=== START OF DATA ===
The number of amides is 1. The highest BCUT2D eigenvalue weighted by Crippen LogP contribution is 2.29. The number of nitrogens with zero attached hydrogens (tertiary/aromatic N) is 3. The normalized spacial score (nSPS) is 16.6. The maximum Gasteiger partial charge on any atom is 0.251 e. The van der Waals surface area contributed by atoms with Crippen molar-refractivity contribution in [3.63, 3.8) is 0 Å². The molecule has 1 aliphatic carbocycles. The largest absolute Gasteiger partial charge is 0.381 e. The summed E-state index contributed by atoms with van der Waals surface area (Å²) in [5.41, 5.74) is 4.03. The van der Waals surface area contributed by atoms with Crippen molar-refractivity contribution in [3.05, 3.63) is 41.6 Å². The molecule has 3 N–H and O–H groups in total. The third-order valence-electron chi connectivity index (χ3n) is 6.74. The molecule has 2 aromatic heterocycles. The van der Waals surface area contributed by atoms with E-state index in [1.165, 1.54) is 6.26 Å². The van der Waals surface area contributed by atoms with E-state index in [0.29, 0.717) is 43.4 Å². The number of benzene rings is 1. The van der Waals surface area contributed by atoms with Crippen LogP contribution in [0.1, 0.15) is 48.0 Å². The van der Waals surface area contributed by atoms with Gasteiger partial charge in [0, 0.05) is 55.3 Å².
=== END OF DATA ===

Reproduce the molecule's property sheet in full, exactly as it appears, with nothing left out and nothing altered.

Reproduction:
The number of amides is 1. The highest BCUT2D eigenvalue weighted by Crippen LogP contribution is 2.29. The number of nitrogens with zero attached hydrogens (tertiary/aromatic N) is 3. The normalized spacial score (nSPS) is 16.6. The maximum Gasteiger partial charge on any atom is 0.251 e. The van der Waals surface area contributed by atoms with Crippen molar-refractivity contribution in [3.63, 3.8) is 0 Å². The molecule has 1 aliphatic carbocycles. The largest absolute Gasteiger partial charge is 0.381 e. The summed E-state index contributed by atoms with van der Waals surface area (Å²) in [5.41, 5.74) is 4.03. The van der Waals surface area contributed by atoms with Crippen molar-refractivity contribution in [3.05, 3.63) is 41.6 Å². The molecule has 3 N–H and O–H groups in total. The third-order valence-electron chi connectivity index (χ3n) is 6.74. The molecule has 2 aromatic heterocycles. The van der Waals surface area contributed by atoms with E-state index in [1.165, 1.54) is 6.26 Å². The van der Waals surface area contributed by atoms with E-state index in [0.29, 0.717) is 43.4 Å². The number of benzene rings is 1. The van der Waals surface area contributed by atoms with Crippen LogP contribution in [0.1, 0.15) is 48.0 Å². The van der Waals surface area contributed by atoms with Gasteiger partial charge in [0, 0.05) is 55.3 Å².